The Office of Special Counsel today took the extraordinary step of recommending the removal of White House counselor Kellyanne Conway from federal office for violations of the Hatch Act. That Act bars federal employees from engaging in political activity in the course of their work and Conway has been repeatedly cited with violations. (For the record, Kellyanne Conway is one of my former students).
The report submitted to President Trump cited Conway’s “disparaging Democratic presidential candidates while speaking in her official capacity during television interviews and on social media.” She is described as a “repeat offender.”
As I have said before, Conway has clearly violated the Act in the past and has shown at times a mocking dismissal of its provisions. However, the Act lacks any real teeth. Conway’s firing would depend on Trump, who is not likely to follow the recommendation.
The Act often leaves a certain ambiguity for aides like Conway who hold political portfolios. Conway is expected to defend the President and his policies. However, she has crossed the line by openly supporting some Republican candidates from the White House. Past advisers have accomplished the same result by stopping short of an outright call to voters.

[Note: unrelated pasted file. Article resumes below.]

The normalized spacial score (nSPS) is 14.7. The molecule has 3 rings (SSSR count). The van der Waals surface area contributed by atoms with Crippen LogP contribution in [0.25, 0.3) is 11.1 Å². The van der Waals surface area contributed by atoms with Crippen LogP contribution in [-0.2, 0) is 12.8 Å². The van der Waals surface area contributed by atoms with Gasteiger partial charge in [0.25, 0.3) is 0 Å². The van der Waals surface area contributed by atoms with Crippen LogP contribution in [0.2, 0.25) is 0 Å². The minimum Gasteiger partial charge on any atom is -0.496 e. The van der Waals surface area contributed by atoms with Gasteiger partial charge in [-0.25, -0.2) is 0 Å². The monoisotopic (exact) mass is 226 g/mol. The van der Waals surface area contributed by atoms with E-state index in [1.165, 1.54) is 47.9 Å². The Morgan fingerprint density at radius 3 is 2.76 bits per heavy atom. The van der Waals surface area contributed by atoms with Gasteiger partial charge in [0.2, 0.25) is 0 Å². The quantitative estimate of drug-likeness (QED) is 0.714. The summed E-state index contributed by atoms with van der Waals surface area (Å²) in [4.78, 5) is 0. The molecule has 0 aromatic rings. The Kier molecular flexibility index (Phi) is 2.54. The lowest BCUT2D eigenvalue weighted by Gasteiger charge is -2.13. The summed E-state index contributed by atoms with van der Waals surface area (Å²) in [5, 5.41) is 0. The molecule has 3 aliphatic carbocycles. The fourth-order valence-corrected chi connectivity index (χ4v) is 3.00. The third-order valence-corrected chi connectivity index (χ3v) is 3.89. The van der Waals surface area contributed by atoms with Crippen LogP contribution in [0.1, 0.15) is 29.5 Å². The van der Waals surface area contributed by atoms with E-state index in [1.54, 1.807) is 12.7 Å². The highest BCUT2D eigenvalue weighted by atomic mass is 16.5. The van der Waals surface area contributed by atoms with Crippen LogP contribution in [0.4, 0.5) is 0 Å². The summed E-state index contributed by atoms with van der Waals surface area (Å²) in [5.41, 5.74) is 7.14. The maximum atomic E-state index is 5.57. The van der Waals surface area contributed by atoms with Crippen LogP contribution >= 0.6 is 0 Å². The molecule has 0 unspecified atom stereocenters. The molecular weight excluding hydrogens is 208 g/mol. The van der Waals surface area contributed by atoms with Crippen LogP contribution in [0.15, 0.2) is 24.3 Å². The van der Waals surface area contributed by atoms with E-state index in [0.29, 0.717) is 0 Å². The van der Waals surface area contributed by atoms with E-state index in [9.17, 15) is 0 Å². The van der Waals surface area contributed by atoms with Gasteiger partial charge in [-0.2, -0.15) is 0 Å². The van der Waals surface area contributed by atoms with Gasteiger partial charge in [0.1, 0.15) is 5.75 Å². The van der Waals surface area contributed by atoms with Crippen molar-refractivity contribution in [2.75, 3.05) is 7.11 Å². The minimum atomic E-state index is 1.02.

Conway has been open in her disregard for the federal law and said that some were trying to “silence her” with the Hatch Act. The problem is that this is a federal law and one does not have the discretion to comply or not comply as a federal employee. The OSC stressed “Ms. Conway’s violations, if left unpunished, would send a message to all federal employees that they need not abide by the Hatch Act’s restrictions. Her actions thus erode the principal foundation of our democratic system—the rule of law.”
For Trump, disregarding such a rare recommendation will further magnify criticism of the ethical standards in the White House. This includes Trump’s disregard of long-standing policies against nepotism in the use of his daughter and son-in-law in key (though unpaid) positions. This recommendation is a rare move by the OSC and shows how serious it considers the underlying conduct to be.